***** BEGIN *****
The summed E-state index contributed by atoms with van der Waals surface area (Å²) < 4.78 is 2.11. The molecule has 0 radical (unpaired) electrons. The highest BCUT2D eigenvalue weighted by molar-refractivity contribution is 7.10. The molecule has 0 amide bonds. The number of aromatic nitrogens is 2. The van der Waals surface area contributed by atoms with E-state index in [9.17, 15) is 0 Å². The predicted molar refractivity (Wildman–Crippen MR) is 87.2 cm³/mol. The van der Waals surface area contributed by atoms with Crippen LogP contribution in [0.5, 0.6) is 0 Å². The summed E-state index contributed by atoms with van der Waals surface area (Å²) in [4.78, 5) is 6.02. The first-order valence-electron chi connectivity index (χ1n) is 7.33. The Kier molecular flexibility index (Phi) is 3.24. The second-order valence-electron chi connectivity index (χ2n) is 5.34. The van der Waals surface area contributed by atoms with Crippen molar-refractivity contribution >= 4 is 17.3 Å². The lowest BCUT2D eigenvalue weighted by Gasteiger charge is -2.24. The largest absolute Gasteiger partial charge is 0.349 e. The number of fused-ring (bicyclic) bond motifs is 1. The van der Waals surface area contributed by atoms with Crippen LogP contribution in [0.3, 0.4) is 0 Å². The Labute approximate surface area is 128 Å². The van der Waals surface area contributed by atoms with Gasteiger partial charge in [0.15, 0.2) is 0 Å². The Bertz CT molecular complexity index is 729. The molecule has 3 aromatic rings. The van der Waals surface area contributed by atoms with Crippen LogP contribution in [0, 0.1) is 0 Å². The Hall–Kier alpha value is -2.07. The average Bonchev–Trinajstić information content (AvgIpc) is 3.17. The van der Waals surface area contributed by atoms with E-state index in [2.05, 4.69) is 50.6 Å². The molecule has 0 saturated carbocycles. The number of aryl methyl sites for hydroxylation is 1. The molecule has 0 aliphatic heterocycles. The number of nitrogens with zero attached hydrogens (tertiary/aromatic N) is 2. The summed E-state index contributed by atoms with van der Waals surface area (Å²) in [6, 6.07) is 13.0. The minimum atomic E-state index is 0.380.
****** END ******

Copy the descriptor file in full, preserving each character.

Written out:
The summed E-state index contributed by atoms with van der Waals surface area (Å²) < 4.78 is 2.11. The molecule has 0 radical (unpaired) electrons. The highest BCUT2D eigenvalue weighted by molar-refractivity contribution is 7.10. The molecule has 0 amide bonds. The number of aromatic nitrogens is 2. The van der Waals surface area contributed by atoms with E-state index in [9.17, 15) is 0 Å². The predicted molar refractivity (Wildman–Crippen MR) is 87.2 cm³/mol. The van der Waals surface area contributed by atoms with Crippen LogP contribution in [0.5, 0.6) is 0 Å². The summed E-state index contributed by atoms with van der Waals surface area (Å²) in [4.78, 5) is 6.02. The first-order valence-electron chi connectivity index (χ1n) is 7.33. The Kier molecular flexibility index (Phi) is 3.24. The second-order valence-electron chi connectivity index (χ2n) is 5.34. The van der Waals surface area contributed by atoms with Crippen molar-refractivity contribution >= 4 is 17.3 Å². The lowest BCUT2D eigenvalue weighted by Gasteiger charge is -2.24. The largest absolute Gasteiger partial charge is 0.349 e. The number of fused-ring (bicyclic) bond motifs is 1. The van der Waals surface area contributed by atoms with Crippen LogP contribution in [0.3, 0.4) is 0 Å². The Labute approximate surface area is 128 Å². The van der Waals surface area contributed by atoms with Gasteiger partial charge in [0.15, 0.2) is 0 Å². The Bertz CT molecular complexity index is 729. The molecule has 3 aromatic rings. The van der Waals surface area contributed by atoms with Crippen LogP contribution in [0, 0.1) is 0 Å². The Hall–Kier alpha value is -2.07. The average Bonchev–Trinajstić information content (AvgIpc) is 3.17. The van der Waals surface area contributed by atoms with E-state index in [2.05, 4.69) is 50.6 Å². The molecule has 0 saturated carbocycles. The number of aryl methyl sites for hydroxylation is 1. The molecule has 0 aliphatic heterocycles. The number of nitrogens with zero attached hydrogens (tertiary/aromatic N) is 2. The summed E-state index contributed by atoms with van der Waals surface area (Å²) in [6, 6.07) is 13.0. The minimum atomic E-state index is 0.380.